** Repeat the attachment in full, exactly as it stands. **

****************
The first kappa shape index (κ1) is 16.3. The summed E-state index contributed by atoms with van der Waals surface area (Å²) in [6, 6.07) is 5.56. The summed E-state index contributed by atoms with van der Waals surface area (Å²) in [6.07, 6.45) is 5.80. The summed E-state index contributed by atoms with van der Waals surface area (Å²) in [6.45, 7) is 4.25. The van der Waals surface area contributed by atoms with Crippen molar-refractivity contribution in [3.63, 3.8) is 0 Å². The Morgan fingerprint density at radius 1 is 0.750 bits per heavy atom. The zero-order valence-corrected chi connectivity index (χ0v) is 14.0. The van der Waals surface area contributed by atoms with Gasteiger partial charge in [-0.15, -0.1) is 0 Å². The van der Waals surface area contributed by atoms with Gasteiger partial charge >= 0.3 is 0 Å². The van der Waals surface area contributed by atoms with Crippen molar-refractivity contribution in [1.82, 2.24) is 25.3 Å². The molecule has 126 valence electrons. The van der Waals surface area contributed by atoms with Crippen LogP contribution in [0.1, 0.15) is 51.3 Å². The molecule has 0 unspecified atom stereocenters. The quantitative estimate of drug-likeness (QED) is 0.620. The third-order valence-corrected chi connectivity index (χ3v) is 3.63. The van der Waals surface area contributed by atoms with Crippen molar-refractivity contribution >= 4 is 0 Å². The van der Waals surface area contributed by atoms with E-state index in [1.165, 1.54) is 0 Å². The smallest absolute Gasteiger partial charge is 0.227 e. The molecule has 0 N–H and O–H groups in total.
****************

The first kappa shape index (κ1) is 16.3. The summed E-state index contributed by atoms with van der Waals surface area (Å²) in [6, 6.07) is 5.56. The summed E-state index contributed by atoms with van der Waals surface area (Å²) in [6.07, 6.45) is 5.80. The summed E-state index contributed by atoms with van der Waals surface area (Å²) in [6.45, 7) is 4.25. The van der Waals surface area contributed by atoms with Crippen molar-refractivity contribution in [3.63, 3.8) is 0 Å². The Morgan fingerprint density at radius 1 is 0.750 bits per heavy atom. The zero-order valence-corrected chi connectivity index (χ0v) is 14.0. The van der Waals surface area contributed by atoms with Gasteiger partial charge in [-0.15, -0.1) is 0 Å². The van der Waals surface area contributed by atoms with Gasteiger partial charge >= 0.3 is 0 Å². The van der Waals surface area contributed by atoms with Crippen molar-refractivity contribution in [1.82, 2.24) is 25.3 Å². The molecule has 126 valence electrons. The van der Waals surface area contributed by atoms with Crippen LogP contribution in [0.1, 0.15) is 51.3 Å². The molecule has 0 unspecified atom stereocenters. The quantitative estimate of drug-likeness (QED) is 0.620. The third-order valence-corrected chi connectivity index (χ3v) is 3.63. The van der Waals surface area contributed by atoms with Crippen molar-refractivity contribution >= 4 is 0 Å². The van der Waals surface area contributed by atoms with E-state index in [1.165, 1.54) is 0 Å². The smallest absolute Gasteiger partial charge is 0.227 e. The molecule has 0 N–H and O–H groups in total.